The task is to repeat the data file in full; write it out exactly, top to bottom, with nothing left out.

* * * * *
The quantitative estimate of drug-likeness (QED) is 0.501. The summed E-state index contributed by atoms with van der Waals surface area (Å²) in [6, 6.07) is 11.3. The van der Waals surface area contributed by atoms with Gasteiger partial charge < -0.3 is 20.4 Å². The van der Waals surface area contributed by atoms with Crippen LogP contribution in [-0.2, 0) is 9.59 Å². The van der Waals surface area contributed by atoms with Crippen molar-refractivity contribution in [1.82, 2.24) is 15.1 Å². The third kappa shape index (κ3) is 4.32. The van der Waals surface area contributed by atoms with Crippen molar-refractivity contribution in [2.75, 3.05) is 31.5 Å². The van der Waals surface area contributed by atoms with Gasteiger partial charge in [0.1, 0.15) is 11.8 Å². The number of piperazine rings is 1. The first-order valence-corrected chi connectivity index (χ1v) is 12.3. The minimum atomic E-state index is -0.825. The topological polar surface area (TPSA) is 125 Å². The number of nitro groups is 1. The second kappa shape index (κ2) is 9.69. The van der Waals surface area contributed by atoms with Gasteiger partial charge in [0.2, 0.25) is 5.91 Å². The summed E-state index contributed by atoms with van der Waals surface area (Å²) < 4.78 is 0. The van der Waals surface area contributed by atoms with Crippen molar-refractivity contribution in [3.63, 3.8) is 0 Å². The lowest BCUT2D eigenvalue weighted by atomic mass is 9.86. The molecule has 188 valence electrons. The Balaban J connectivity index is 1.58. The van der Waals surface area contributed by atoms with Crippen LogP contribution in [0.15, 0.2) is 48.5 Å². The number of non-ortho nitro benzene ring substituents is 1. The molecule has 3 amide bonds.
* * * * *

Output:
The quantitative estimate of drug-likeness (QED) is 0.501. The summed E-state index contributed by atoms with van der Waals surface area (Å²) in [6, 6.07) is 11.3. The van der Waals surface area contributed by atoms with Gasteiger partial charge < -0.3 is 20.4 Å². The van der Waals surface area contributed by atoms with Crippen LogP contribution in [-0.2, 0) is 9.59 Å². The van der Waals surface area contributed by atoms with Crippen molar-refractivity contribution in [1.82, 2.24) is 15.1 Å². The third kappa shape index (κ3) is 4.32. The van der Waals surface area contributed by atoms with Crippen molar-refractivity contribution in [2.75, 3.05) is 31.5 Å². The van der Waals surface area contributed by atoms with Gasteiger partial charge in [0.1, 0.15) is 11.8 Å². The number of piperazine rings is 1. The first-order valence-corrected chi connectivity index (χ1v) is 12.3. The minimum atomic E-state index is -0.825. The topological polar surface area (TPSA) is 125 Å². The number of nitro groups is 1. The second kappa shape index (κ2) is 9.69. The van der Waals surface area contributed by atoms with Gasteiger partial charge in [0.2, 0.25) is 5.91 Å². The summed E-state index contributed by atoms with van der Waals surface area (Å²) < 4.78 is 0. The van der Waals surface area contributed by atoms with Crippen molar-refractivity contribution in [3.63, 3.8) is 0 Å². The lowest BCUT2D eigenvalue weighted by atomic mass is 9.86. The molecule has 188 valence electrons. The Balaban J connectivity index is 1.58. The van der Waals surface area contributed by atoms with Crippen LogP contribution in [0.15, 0.2) is 48.5 Å². The number of non-ortho nitro benzene ring substituents is 1. The molecule has 3 amide bonds.